Hanging Gardens  Hanging Gardens

Next it's across the street to the kid's park, including a very large shoe for them to play in - apparently they know the story of the "old woman who lived in the shoe".  There is also an excellent viewing point for pictures of the rest of Bombay. 
Bombay and the Sea of Arabia  Bay

Mumbai / Bombay is actually on seven islands that are linked together by bridges.  Also, I learned that Bombay was not a name given to the city by the English - rather it is Portuguese for "beautiful like a young girl's face", named so by Portuguese explorers in around 1498, when the place must have been a garden spot.  Just like today.  Yeah.

This next impressive building is - what?  A train station?  Yes, it's Victoria Terminus, a very large train station designed in middle-Victorian style as a way of impressing visitors and locals with the power the British had.  My guide tells me that while the Indians were happy to be rid of the "Britishers", they are very happy to have received some of their boons, including a reasonably solid legal system, many roads and train facilities, good principles of engineering and irrigation, and a financial system that is functional.  Without these, she said, India would still be a horribly backward country with no redeeming values.  By the way, Victoria Terminus has now been renamed the easier-to-pronounce Chhatrapati Shivaji Terminus.  Yes, that's spelled correctly.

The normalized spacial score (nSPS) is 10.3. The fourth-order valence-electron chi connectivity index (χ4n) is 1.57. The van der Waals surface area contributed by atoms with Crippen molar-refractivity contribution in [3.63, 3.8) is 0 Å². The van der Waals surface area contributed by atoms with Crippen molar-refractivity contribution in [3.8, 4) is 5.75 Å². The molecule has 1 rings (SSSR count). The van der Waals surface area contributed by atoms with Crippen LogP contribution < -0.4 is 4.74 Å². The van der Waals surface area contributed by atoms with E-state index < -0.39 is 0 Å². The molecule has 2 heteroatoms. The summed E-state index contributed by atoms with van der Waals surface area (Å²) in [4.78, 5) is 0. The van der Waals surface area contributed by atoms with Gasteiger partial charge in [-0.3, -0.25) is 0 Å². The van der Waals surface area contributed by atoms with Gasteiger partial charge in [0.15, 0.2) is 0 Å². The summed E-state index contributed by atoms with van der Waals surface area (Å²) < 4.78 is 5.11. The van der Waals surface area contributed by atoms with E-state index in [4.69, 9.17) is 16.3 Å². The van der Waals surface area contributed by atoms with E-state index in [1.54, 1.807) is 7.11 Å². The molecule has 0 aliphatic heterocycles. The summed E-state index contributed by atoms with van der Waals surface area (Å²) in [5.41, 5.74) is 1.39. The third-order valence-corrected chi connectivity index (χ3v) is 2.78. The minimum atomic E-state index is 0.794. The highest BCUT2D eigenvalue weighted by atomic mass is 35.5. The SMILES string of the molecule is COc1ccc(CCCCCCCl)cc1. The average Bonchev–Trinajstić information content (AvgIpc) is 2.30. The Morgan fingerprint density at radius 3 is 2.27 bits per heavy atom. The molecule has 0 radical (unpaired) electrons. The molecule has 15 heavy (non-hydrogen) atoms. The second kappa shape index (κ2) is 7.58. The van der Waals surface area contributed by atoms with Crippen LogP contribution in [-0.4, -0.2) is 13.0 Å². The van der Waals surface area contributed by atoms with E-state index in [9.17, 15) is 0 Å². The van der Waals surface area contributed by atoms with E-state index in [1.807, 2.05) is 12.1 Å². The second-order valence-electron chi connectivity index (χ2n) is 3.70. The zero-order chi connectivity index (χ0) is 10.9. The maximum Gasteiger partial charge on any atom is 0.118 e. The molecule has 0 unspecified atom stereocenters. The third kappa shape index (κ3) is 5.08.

Victoria Terminus  VT2

Next is Flora Fountain, carved of Portland (England) stone and shipped from England.  While the fountain runs a few hours a day, it's apparently overshadowed by the Martyr's Memorial on another side of the block.
Wellington Fountain

Next it's to the most well-known landmark, the "Gateway to India".  Erected in 1924 to commemorate King George VI and Queen Mary arriving in India.  When they actually did arrive in 1911, a pasteboard mockup was used instead of the present-day stone.  An impressive building, it has reception galleries for banquets.  It's also surrounded by a few thousand people who are just hanging out or trying to sell you weird tourist trinkets, and performing monkeys.  In addition it's right by the water, it is after all a welcoming landmark from a period when all travel is by sea. Therefore I did get splashed by the high-tide waves from the Arabian Sea, and I made sure to wash my hands afterwards because as blue as the water is in the Bay of Bengal, the Arabian Sea is brown and murky.
Gateway 2  Gateway inscription

Being on the Arabian Sea there naturally is going to be oil tankers - so here are a few.
Mumbai traffic

The last thing on today's tour, really on the way home, since the guide had asked to be let out about 15 minutes prior to this and the driver was just driving me home, was this view of the Haji Ali Mosque, which was built on its own little island out in the sea and is connected by a causeway.  We couldn't visit it for 3 good reasons: 1) I am not Muslim, 2) the causeway is usually lined with beggars and I was advised not to go through there, 3) it's closed because at high tide the water flies 20 feet in the air against the causeway and makes it unpassable.  Now, maybe I'm overthinking this, but if your religion requires you to worship at 5 regularly-spaced times of the day, why would you put a mosque out on an island where at least twice a day the access road becomes unpassable?  As I said, maybe I'm overthinking this...
Haji Ali Mosque

That's it for today everyone.  Tomorrow we have our final company review and then a day before we come home.  Hope to see you all soon!